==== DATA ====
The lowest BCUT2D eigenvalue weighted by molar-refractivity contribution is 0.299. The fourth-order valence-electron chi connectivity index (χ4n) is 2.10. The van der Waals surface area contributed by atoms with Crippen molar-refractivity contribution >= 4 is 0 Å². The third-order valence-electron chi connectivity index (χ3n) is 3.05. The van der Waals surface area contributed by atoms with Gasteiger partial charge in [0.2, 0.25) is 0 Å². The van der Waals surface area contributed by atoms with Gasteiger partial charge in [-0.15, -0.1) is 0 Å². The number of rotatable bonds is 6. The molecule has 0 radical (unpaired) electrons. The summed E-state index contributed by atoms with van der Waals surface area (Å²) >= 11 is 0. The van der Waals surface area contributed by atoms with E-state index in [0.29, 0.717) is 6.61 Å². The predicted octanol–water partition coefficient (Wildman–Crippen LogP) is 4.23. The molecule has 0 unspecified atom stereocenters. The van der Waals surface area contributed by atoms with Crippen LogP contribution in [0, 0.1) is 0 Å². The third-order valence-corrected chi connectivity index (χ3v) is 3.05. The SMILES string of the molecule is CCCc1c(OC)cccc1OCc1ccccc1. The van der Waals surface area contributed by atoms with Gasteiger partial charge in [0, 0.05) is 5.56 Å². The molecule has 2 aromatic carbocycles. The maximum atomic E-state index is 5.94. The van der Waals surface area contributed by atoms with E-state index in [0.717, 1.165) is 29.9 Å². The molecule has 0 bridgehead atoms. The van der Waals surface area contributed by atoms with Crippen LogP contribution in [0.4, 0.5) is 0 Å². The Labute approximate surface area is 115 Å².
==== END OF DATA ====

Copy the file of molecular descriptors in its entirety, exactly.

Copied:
The lowest BCUT2D eigenvalue weighted by molar-refractivity contribution is 0.299. The fourth-order valence-electron chi connectivity index (χ4n) is 2.10. The van der Waals surface area contributed by atoms with Crippen molar-refractivity contribution >= 4 is 0 Å². The third-order valence-electron chi connectivity index (χ3n) is 3.05. The van der Waals surface area contributed by atoms with Gasteiger partial charge in [0.2, 0.25) is 0 Å². The van der Waals surface area contributed by atoms with Gasteiger partial charge in [-0.15, -0.1) is 0 Å². The number of rotatable bonds is 6. The molecule has 0 radical (unpaired) electrons. The summed E-state index contributed by atoms with van der Waals surface area (Å²) >= 11 is 0. The van der Waals surface area contributed by atoms with E-state index in [0.29, 0.717) is 6.61 Å². The predicted octanol–water partition coefficient (Wildman–Crippen LogP) is 4.23. The molecule has 0 unspecified atom stereocenters. The van der Waals surface area contributed by atoms with Crippen LogP contribution in [0, 0.1) is 0 Å². The third-order valence-corrected chi connectivity index (χ3v) is 3.05. The SMILES string of the molecule is CCCc1c(OC)cccc1OCc1ccccc1. The van der Waals surface area contributed by atoms with Gasteiger partial charge in [0, 0.05) is 5.56 Å². The molecule has 2 aromatic carbocycles. The maximum atomic E-state index is 5.94. The van der Waals surface area contributed by atoms with E-state index in [0.717, 1.165) is 29.9 Å². The molecule has 0 bridgehead atoms. The van der Waals surface area contributed by atoms with Crippen LogP contribution in [0.4, 0.5) is 0 Å². The Labute approximate surface area is 115 Å².